I first came across The End We Start From on a LitHub list of new releases in November. The initial description checked a lot of boxes for me: literary fiction, lots of overarching metaphors, beautiful prose. It sounded promising (and the cover looked gorgeous). When I saw it on the shelf in Barnes & Noble, I had to pick it up and decide for myself: To read or not to read? Continue reading
I admit, I’m already a bit biased toward reading Robin Sloan’s second novel, Sourdough. I enjoyed Sloan’s debut novel, Mr. Penumbra’s 24-Hour Bookstore, and I heard Sloan speak on an author panel at BookFest St. Louis. Naturally, he talked about this new novel, specifically about how food is such an interesting topic to write about and how he wrote his characters. I couldn’t resist picking this book up on a Barnes and Noble visit and to take a peek at the first few pages to decide: To read or not to read? Continue reading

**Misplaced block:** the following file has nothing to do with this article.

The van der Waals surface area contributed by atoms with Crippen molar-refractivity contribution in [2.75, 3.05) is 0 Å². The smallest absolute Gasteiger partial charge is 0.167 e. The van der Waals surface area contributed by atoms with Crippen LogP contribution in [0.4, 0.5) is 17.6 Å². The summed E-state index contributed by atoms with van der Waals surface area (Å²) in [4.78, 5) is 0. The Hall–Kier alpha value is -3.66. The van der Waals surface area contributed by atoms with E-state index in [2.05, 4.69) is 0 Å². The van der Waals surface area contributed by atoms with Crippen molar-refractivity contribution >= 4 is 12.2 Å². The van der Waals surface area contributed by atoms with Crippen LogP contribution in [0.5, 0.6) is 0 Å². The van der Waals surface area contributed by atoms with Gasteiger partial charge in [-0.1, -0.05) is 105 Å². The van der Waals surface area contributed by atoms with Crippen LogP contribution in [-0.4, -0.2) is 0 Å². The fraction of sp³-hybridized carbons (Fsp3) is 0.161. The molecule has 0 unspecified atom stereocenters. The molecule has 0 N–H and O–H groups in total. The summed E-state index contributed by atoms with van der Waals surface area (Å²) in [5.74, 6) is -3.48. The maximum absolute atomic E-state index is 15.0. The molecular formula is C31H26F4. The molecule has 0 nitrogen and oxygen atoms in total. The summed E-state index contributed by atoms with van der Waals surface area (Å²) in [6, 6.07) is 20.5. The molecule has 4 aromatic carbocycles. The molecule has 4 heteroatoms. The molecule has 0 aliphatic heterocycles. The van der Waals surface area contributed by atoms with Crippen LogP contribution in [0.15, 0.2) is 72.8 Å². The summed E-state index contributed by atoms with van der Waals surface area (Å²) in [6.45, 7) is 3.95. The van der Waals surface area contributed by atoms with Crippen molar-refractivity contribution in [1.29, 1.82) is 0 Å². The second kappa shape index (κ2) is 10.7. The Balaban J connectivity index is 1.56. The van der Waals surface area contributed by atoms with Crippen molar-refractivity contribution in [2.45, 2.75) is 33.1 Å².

I buy too many books.
I see a book that looks mildly interesting on Instagram and save it to my TBR Instagram Collection. I come across interesting articles on LitHub, enjoy the writing or subject, and save the author’s most recent book to my Amazon wish list. I realize that an author who wrote a book I liked has another book…or two…or three…so I buy more of his books for my collection, figuring that I’ll read it some day. I buy them because I write in books, so borrowing from a friend or a library would result in some annoyed friends or libraries.
But the problem is that at this rate, I’ll never read all the books I buy. Honestly, even if I stopped buying books today, I’d have years of new reading material on my shelves. I want to read more, in general, but I need to be more intentional about my choices, especially in which books I spend money on.